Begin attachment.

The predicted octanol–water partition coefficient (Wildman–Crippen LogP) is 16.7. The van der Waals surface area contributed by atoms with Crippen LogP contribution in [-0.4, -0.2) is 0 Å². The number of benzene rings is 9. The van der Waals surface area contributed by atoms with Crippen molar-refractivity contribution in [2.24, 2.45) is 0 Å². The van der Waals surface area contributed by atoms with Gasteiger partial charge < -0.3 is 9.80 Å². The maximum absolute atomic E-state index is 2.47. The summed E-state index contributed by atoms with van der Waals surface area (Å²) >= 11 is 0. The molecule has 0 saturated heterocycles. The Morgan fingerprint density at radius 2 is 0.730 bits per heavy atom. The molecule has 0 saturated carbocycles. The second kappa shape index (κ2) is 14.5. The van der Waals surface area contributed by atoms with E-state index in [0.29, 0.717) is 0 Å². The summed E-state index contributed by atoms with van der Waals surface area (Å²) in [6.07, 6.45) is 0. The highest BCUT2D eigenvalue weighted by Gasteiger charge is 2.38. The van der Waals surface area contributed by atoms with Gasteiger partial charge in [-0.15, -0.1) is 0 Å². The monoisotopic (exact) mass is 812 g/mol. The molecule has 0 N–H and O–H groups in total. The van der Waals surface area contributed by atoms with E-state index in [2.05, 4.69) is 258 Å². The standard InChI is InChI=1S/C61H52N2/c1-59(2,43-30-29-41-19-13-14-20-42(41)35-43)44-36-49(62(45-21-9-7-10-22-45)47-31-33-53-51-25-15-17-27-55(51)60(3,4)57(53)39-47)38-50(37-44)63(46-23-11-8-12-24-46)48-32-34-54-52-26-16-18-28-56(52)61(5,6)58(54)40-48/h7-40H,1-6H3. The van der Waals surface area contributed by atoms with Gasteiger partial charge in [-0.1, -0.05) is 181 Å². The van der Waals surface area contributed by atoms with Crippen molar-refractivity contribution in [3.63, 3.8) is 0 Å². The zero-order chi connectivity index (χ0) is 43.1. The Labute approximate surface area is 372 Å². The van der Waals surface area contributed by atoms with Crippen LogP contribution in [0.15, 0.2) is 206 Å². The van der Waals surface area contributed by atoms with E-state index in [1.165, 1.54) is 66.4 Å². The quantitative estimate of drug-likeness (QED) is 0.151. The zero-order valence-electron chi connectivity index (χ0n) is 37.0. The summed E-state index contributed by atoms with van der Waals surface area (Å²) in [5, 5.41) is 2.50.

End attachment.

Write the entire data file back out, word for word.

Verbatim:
The predicted octanol–water partition coefficient (Wildman–Crippen LogP) is 16.7. The van der Waals surface area contributed by atoms with Crippen LogP contribution in [-0.4, -0.2) is 0 Å². The number of benzene rings is 9. The van der Waals surface area contributed by atoms with Crippen molar-refractivity contribution in [2.24, 2.45) is 0 Å². The van der Waals surface area contributed by atoms with Gasteiger partial charge < -0.3 is 9.80 Å². The maximum absolute atomic E-state index is 2.47. The summed E-state index contributed by atoms with van der Waals surface area (Å²) >= 11 is 0. The molecule has 0 saturated heterocycles. The Morgan fingerprint density at radius 2 is 0.730 bits per heavy atom. The molecule has 0 saturated carbocycles. The second kappa shape index (κ2) is 14.5. The van der Waals surface area contributed by atoms with E-state index in [0.29, 0.717) is 0 Å². The summed E-state index contributed by atoms with van der Waals surface area (Å²) in [6.07, 6.45) is 0. The highest BCUT2D eigenvalue weighted by Gasteiger charge is 2.38. The van der Waals surface area contributed by atoms with Gasteiger partial charge in [-0.15, -0.1) is 0 Å². The monoisotopic (exact) mass is 812 g/mol. The molecule has 0 N–H and O–H groups in total. The van der Waals surface area contributed by atoms with E-state index in [2.05, 4.69) is 258 Å². The standard InChI is InChI=1S/C61H52N2/c1-59(2,43-30-29-41-19-13-14-20-42(41)35-43)44-36-49(62(45-21-9-7-10-22-45)47-31-33-53-51-25-15-17-27-55(51)60(3,4)57(53)39-47)38-50(37-44)63(46-23-11-8-12-24-46)48-32-34-54-52-26-16-18-28-56(52)61(5,6)58(54)40-48/h7-40H,1-6H3. The van der Waals surface area contributed by atoms with Gasteiger partial charge in [-0.1, -0.05) is 181 Å². The van der Waals surface area contributed by atoms with Crippen molar-refractivity contribution in [3.63, 3.8) is 0 Å². The zero-order chi connectivity index (χ0) is 43.1. The Labute approximate surface area is 372 Å². The van der Waals surface area contributed by atoms with Crippen LogP contribution in [0.15, 0.2) is 206 Å². The van der Waals surface area contributed by atoms with E-state index in [1.165, 1.54) is 66.4 Å². The quantitative estimate of drug-likeness (QED) is 0.151. The zero-order valence-electron chi connectivity index (χ0n) is 37.0. The summed E-state index contributed by atoms with van der Waals surface area (Å²) in [5, 5.41) is 2.50.